Fatal arrest of George Floyd and a demand for justice


Photo/ Twitter

In the midst of a pandemic, an arrest turned fatal has caused outrage across the nation.

Nina Johnson, Editor in Chief

Nina Johnson
Editor in Chief

On Monday, May 25, an unarmed man in Minneapolis named George Floyd was killed in custody by police after he was arrested for forgery: a nonviolent crime that officers responded to. Footage taken during the incident is now circling social media, where Floyd was held down and can be heard saying “I can’t breathe” and “don’t kill me”, before eventually losing consciousness.

The four police involved in the death have been terminated, officials said as of Tuesday night. The FBI is now involved in the investigation, stating that it will be focusing on “whether the Minneapolis Police Department officers involved willfully deprived the individual of a right or privilege protected by the Constitution or laws of the United States.”

When the investigation is closed, their findings will be presented to the Attorney’s office for possible violations of Minnesota statutes followed by federal charges against the men.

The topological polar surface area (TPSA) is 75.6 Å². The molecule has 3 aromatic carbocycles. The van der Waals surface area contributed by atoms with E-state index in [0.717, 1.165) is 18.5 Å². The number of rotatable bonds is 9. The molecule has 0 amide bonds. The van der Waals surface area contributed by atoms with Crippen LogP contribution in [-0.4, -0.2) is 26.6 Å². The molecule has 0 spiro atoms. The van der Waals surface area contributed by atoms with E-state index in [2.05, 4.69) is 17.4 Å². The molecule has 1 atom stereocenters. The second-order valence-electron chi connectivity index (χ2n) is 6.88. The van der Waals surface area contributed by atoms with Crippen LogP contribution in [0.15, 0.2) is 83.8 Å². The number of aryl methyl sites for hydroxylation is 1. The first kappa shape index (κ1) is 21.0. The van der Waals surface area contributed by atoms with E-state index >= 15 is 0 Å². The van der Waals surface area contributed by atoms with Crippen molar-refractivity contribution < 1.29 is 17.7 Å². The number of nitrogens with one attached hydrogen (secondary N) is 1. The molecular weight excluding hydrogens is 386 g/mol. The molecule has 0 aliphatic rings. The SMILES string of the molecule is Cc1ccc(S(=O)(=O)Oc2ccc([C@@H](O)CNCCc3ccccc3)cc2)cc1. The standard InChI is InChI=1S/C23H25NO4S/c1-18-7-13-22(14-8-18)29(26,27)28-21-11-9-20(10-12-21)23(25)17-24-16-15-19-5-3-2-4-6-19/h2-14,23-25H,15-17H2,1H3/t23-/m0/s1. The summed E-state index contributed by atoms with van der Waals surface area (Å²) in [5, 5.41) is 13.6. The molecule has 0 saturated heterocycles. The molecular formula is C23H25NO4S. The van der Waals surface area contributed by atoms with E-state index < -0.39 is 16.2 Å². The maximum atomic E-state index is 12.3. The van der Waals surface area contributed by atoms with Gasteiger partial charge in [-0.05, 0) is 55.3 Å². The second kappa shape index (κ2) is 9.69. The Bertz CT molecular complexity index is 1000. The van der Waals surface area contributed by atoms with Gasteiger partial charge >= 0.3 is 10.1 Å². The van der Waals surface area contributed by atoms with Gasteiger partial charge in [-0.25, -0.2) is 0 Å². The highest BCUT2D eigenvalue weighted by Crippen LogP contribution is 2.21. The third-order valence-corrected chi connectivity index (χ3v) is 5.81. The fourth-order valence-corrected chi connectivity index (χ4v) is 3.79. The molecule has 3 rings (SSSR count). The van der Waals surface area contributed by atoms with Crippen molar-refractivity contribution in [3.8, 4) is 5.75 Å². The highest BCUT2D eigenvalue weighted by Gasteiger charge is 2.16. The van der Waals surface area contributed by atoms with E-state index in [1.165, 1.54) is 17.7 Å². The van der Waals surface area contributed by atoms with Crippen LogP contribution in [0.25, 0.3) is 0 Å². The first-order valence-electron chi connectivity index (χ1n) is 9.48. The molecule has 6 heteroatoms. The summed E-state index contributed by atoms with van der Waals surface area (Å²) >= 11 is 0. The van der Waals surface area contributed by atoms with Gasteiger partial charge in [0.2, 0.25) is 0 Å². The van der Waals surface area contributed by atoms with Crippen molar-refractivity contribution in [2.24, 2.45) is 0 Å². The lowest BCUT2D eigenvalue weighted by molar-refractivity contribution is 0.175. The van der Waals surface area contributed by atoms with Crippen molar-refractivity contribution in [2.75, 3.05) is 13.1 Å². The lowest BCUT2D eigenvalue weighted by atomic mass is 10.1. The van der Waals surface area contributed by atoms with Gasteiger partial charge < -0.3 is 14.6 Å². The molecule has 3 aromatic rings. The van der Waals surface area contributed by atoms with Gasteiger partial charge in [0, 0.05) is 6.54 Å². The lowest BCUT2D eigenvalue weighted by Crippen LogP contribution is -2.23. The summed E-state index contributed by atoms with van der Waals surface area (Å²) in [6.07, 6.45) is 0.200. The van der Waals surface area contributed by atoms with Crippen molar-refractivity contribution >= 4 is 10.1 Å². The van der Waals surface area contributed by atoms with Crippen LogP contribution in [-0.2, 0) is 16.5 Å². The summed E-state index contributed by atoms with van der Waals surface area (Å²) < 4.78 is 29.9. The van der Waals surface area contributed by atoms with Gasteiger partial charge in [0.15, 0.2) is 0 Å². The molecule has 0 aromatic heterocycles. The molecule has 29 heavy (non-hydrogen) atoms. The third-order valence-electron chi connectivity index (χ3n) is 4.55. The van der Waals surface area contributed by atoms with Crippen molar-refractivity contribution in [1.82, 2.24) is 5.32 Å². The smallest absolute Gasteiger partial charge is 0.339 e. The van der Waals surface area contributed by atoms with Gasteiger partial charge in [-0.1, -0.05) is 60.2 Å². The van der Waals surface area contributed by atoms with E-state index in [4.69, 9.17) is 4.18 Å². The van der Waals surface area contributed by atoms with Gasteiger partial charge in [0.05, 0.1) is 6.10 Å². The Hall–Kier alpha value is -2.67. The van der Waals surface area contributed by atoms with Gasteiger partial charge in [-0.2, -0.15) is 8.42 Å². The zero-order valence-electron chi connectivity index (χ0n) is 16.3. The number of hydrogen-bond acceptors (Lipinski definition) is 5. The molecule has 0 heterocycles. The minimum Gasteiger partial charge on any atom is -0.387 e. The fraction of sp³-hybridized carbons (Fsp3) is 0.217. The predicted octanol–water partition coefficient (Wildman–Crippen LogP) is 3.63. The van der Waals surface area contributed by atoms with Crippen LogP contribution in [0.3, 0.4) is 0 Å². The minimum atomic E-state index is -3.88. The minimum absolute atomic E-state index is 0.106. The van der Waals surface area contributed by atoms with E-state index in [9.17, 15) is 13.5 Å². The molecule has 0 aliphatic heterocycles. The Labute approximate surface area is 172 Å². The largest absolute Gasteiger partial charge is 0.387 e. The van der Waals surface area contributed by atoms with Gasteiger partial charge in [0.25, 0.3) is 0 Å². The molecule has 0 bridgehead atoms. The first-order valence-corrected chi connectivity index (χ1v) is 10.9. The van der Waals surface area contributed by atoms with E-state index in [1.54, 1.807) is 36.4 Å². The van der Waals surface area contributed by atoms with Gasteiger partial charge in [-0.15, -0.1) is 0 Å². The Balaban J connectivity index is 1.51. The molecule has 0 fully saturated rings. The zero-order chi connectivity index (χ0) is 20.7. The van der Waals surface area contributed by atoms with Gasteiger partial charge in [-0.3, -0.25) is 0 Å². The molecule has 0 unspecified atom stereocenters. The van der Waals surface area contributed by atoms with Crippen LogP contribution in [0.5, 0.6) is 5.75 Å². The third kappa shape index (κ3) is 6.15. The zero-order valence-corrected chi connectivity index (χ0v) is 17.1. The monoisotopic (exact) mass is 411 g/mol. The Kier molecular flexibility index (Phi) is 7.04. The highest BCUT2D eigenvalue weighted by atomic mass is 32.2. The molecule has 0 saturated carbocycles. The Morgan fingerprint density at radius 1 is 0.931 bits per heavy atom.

Minneapolis Mayor Jacob Frey’s remarks in a news conference Tuesday stated that the way in which Floyd’s head was pinned to the ground was against “department regulations” and “wrong on every level”. Many politicians and celebrities have spoken out about against the mistreatment, with hashtags #GeorgeFloyd and #JusticeforGeorgeFloyd trending globally.

Mourners and protesters have been gathered at Chicago Ave. and East 38th Street in South Minneapolis since early Tuesday morning, with social-distanced crowds of Minnesotans demanding justice stretching for blocks.

“Since we were at a protest regarding the police, there was a subtle fear that the police would show up and start hurting people because we were blatantly going against them. So when a group of protesters began revving motorcycle engines super loudly, people started running without question because they just heard a booming noise and their fight or flight kicked in,” Washburn High School freshman Maddie Barnhill said after attending the Tuesday protest.

“There were about 3 minutes where everyone thought they were going to be shot. It goes to show how people of color and people who are direct recipients of this hatred live with that fear in their everyday lives because people of authority have done nothing to stop this violence and hate,” Barnhill said.

Floyd’s death has caught warranted national and international attention, opening up the discussion further to question how incidences like this still occur, with the tragedy of George Floyd sharing a shocking resemblance to Eric Garner’s death in 2014. The demand for justice surrounding Floyd’s death and the fate of the officers involved is still in its early stages.